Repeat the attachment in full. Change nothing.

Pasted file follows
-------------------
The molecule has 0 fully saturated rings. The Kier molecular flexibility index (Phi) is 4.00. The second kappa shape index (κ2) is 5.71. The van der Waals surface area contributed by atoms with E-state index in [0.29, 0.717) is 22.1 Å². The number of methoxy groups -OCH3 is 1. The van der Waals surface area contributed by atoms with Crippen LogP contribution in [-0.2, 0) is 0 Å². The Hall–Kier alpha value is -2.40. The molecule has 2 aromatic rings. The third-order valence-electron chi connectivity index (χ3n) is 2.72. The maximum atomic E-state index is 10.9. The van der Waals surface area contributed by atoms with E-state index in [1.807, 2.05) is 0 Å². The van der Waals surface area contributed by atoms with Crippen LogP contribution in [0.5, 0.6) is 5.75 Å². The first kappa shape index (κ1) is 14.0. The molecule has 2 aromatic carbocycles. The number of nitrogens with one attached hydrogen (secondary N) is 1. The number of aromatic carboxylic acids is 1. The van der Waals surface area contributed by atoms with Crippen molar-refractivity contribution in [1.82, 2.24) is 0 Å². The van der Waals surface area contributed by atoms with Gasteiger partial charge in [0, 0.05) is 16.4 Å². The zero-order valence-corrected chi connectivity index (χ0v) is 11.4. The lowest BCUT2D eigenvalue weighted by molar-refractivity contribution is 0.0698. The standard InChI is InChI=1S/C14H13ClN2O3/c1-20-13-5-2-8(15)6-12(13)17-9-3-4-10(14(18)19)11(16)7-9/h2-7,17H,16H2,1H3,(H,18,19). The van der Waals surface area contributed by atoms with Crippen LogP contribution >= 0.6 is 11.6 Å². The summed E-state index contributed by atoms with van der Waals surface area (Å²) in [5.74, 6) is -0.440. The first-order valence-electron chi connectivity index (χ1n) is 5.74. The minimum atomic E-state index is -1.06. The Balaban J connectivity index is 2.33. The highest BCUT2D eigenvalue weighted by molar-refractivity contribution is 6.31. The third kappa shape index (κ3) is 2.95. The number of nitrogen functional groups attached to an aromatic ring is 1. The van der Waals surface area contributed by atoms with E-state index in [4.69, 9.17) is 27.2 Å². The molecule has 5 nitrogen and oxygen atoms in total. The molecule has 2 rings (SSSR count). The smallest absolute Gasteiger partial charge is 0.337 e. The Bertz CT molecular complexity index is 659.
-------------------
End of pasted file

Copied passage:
The molecule has 0 fully saturated rings. The Kier molecular flexibility index (Phi) is 4.00. The second kappa shape index (κ2) is 5.71. The van der Waals surface area contributed by atoms with E-state index in [0.29, 0.717) is 22.1 Å². The number of methoxy groups -OCH3 is 1. The van der Waals surface area contributed by atoms with Crippen LogP contribution in [-0.2, 0) is 0 Å². The Hall–Kier alpha value is -2.40. The molecule has 2 aromatic rings. The third-order valence-electron chi connectivity index (χ3n) is 2.72. The maximum atomic E-state index is 10.9. The van der Waals surface area contributed by atoms with E-state index in [1.807, 2.05) is 0 Å². The van der Waals surface area contributed by atoms with Crippen LogP contribution in [0.5, 0.6) is 5.75 Å². The first kappa shape index (κ1) is 14.0. The molecule has 2 aromatic carbocycles. The number of nitrogens with one attached hydrogen (secondary N) is 1. The number of aromatic carboxylic acids is 1. The van der Waals surface area contributed by atoms with Crippen molar-refractivity contribution in [1.82, 2.24) is 0 Å². The van der Waals surface area contributed by atoms with Gasteiger partial charge in [0, 0.05) is 16.4 Å². The zero-order valence-corrected chi connectivity index (χ0v) is 11.4. The lowest BCUT2D eigenvalue weighted by molar-refractivity contribution is 0.0698. The standard InChI is InChI=1S/C14H13ClN2O3/c1-20-13-5-2-8(15)6-12(13)17-9-3-4-10(14(18)19)11(16)7-9/h2-7,17H,16H2,1H3,(H,18,19). The van der Waals surface area contributed by atoms with Crippen LogP contribution >= 0.6 is 11.6 Å². The summed E-state index contributed by atoms with van der Waals surface area (Å²) in [5.74, 6) is -0.440. The first-order valence-electron chi connectivity index (χ1n) is 5.74. The minimum atomic E-state index is -1.06. The Balaban J connectivity index is 2.33. The highest BCUT2D eigenvalue weighted by molar-refractivity contribution is 6.31. The third kappa shape index (κ3) is 2.95. The number of nitrogen functional groups attached to an aromatic ring is 1. The van der Waals surface area contributed by atoms with E-state index in [4.69, 9.17) is 27.2 Å². The molecule has 5 nitrogen and oxygen atoms in total. The molecule has 2 rings (SSSR count). The smallest absolute Gasteiger partial charge is 0.337 e. The Bertz CT molecular complexity index is 659.